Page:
Four fab facts about Sweden's 'Melodifestivalen' mania
The Local · 5 Feb 2016, 14:32
Published: 05 Feb 2016 12:51 GMT+01:00
Updated: 05 Feb 2016 14:32 GMT+01:00
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Christmas, Midsummer and Lucia are all important holidays in Sweden. But there is one event that is bigger than them all: Melodifestivalen, Sweden’s Eurovision Song Contest.
The group stage of the six-week selection process where Swedes pick the star to represent them in the big finals kicks off on Saturday.
Here are some of the talking points ahead of Melodifestivalen mania. The Swedes are crazy for the competition, so just get on the bandwagon already. It's easier that way.
It was in 1974 when arguably Sweden’s most famous band ever, ABBA, brought the country its first win in Eurovision with ‘Waterloo’ at the final in the UK. It would take another 10 years before Sweden won the contest again, with the song ‘Diggi-loo Diggi-ley’ by the band Herreys.
Swedish Eurovision veteran Carola scooped the next victory in 1991 with ‘Fångad av en stormvind’ (literally translated, 'caught by a storm wind'). Next up was Charlotte Perelli in 1999 with ‘Take Me To Your Heaven’.
Loreen won both fans across Europe and the finals with ‘Euphoria’ in 2012 and it would not take long for Sweden to take home the contest again. In 2015, Måns Zelmerlöw won Eurovision with ‘Heroes’.
Should the Swedes scoop yet another victory this year, the country would come neck and neck with Ireland, which with seven wins under its belt, is the most successful country in Eurovision history.
Loreen won Eurovision in 2012 with 'Euphoria'. Photo: Osman Karimov/TT
2. It is not all smooth sailing
Thought Swedes seemed shy and friendly? Those rules don’t apply during Eurovision.
The rules state the songs must be kept secret up until the moment they are performed live on television. But in 2009 the popular Swedish boyband EMD risked being disqualified after singing a part of the song and showing some dance moves during a press conference, but were eventually allowed to stay.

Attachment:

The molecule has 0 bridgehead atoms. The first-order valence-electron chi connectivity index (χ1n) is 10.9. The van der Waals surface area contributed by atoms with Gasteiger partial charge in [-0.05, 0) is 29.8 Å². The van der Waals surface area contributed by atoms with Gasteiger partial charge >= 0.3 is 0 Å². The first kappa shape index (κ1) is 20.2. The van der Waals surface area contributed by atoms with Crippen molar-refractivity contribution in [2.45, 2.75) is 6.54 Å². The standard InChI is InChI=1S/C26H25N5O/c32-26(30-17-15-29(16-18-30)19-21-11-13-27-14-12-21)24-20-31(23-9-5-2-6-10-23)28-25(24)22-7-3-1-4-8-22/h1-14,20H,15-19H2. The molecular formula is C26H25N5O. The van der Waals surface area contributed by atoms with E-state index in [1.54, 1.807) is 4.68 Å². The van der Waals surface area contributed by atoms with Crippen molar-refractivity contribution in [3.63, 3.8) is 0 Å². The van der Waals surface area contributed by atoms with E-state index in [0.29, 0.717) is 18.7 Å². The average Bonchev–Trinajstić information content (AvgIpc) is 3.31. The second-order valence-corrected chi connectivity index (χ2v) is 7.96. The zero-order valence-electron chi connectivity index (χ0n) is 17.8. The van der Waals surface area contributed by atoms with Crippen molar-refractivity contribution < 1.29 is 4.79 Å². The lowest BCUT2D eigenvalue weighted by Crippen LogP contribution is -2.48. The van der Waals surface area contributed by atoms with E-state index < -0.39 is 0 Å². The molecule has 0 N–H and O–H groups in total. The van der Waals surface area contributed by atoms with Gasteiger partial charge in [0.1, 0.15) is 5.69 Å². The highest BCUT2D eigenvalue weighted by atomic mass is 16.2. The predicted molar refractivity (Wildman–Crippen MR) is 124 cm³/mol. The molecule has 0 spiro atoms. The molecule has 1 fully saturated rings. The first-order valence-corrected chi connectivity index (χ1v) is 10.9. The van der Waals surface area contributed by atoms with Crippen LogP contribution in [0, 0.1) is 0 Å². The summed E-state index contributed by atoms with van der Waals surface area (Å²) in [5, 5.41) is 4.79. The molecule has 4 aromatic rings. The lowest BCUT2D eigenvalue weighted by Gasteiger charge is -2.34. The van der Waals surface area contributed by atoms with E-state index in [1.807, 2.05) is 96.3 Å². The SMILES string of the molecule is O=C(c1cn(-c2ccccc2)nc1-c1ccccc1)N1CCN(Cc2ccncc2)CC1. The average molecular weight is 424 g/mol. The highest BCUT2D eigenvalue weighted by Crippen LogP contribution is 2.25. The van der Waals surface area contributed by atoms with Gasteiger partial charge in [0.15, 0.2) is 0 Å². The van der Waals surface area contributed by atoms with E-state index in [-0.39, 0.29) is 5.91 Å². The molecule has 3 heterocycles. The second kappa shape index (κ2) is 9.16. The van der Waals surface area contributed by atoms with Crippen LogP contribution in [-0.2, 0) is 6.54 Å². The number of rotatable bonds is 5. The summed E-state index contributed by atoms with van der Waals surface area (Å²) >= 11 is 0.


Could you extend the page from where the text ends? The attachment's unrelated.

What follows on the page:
Another big scandal was when former Eurovision winner, and gay icon, Carola landed herself in hot water when she said she believed homosexuality could be cured through prayer (she was eventually forgiven by gay Eurovision fans after years of atonement).
As recently as Thursday this week Swedish singer Anna Book and her lyricist Nordic Noir author Camilla Läckberg were thrown out of Saturday's competition, after it was revealed that their song had already competed in Moldavia, under a different name.
Book told followers on her Instagram account that she was "alone awake in a nightmare", asking "how will I move on?"
Eurovision is heavy stuff, people.
Anna Book's song already competed in Moldavia. Photo: Jonas Ekströmer/TT.
3. It takes... a while
Sweden might prefer things to be 'lagom' ('just the right amount'), but during Melodifestivalen it's all or nothing. The nation is gripped by ceaseless excitement for six long weeks until they pick their Eurovision entry in the final.
The first part kicks off this Saturday, February 6th, in Gothenburg. Then the whole spectacle will move to Malmö the following weekend, before hitting Norrköping on February 20th, and Gävle on February 27th.
Swedes believe in second chances, so there's a extra competition for all the best losers in Halmstad on March 5th.
The Melodifestivalen final takes place in Stockholm on March 12th.
Swedish artist and tv host Gina Dirawi will host Eurovision in Sweden. Photo: Christine Olsson/TT.
4. Some of the hits you should learn to sing
Apart from winners such as 'Waterloo', 'Euphoria' and 'Heroes', Sweden's Melodifestivalen has produced a fair share of hits in Sweden over the years. Songs like 'Det gör ont' by Lena Philipsson, 'När vindarna viskar mitt namn' by Roger Pontare and 'Satellit' by Ted Gärdestad will make even non-Eurovision fans hum along.
The Local has made a Spotify list to help you catch up on the winners through the years 1958-2015. If you don't do it now, rest assured that your Swedish friends will make you.
Yes. This is a former Melodifestivalen winner (Roger Pontare, in 2000). Photo: Mark Earthy/TT.
Article by Emma Lidman